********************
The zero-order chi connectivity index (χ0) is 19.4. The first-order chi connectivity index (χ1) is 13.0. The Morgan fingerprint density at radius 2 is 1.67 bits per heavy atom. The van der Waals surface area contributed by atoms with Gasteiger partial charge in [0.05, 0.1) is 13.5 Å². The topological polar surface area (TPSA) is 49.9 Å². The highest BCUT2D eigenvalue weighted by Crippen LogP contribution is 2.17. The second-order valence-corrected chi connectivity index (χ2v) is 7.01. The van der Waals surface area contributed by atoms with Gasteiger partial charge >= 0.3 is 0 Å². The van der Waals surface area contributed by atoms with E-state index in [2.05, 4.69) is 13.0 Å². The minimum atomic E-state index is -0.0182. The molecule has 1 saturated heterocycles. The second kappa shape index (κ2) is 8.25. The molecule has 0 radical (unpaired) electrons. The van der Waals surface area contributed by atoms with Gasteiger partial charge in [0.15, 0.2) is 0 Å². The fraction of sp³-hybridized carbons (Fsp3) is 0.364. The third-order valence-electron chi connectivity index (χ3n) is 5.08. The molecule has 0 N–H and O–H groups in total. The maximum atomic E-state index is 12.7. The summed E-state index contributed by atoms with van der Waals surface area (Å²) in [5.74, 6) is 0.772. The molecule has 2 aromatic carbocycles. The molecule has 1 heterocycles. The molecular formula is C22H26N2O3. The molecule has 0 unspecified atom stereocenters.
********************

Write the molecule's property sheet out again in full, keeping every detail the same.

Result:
The zero-order chi connectivity index (χ0) is 19.4. The first-order chi connectivity index (χ1) is 13.0. The Morgan fingerprint density at radius 2 is 1.67 bits per heavy atom. The van der Waals surface area contributed by atoms with Gasteiger partial charge in [0.05, 0.1) is 13.5 Å². The topological polar surface area (TPSA) is 49.9 Å². The highest BCUT2D eigenvalue weighted by Crippen LogP contribution is 2.17. The second-order valence-corrected chi connectivity index (χ2v) is 7.01. The van der Waals surface area contributed by atoms with Gasteiger partial charge >= 0.3 is 0 Å². The van der Waals surface area contributed by atoms with E-state index in [2.05, 4.69) is 13.0 Å². The minimum atomic E-state index is -0.0182. The molecule has 1 saturated heterocycles. The second kappa shape index (κ2) is 8.25. The molecule has 0 radical (unpaired) electrons. The van der Waals surface area contributed by atoms with Gasteiger partial charge in [0.15, 0.2) is 0 Å². The fraction of sp³-hybridized carbons (Fsp3) is 0.364. The third-order valence-electron chi connectivity index (χ3n) is 5.08. The molecule has 0 N–H and O–H groups in total. The maximum atomic E-state index is 12.7. The summed E-state index contributed by atoms with van der Waals surface area (Å²) in [5.74, 6) is 0.772. The molecule has 2 aromatic carbocycles. The molecule has 1 heterocycles. The molecular formula is C22H26N2O3. The molecule has 0 unspecified atom stereocenters.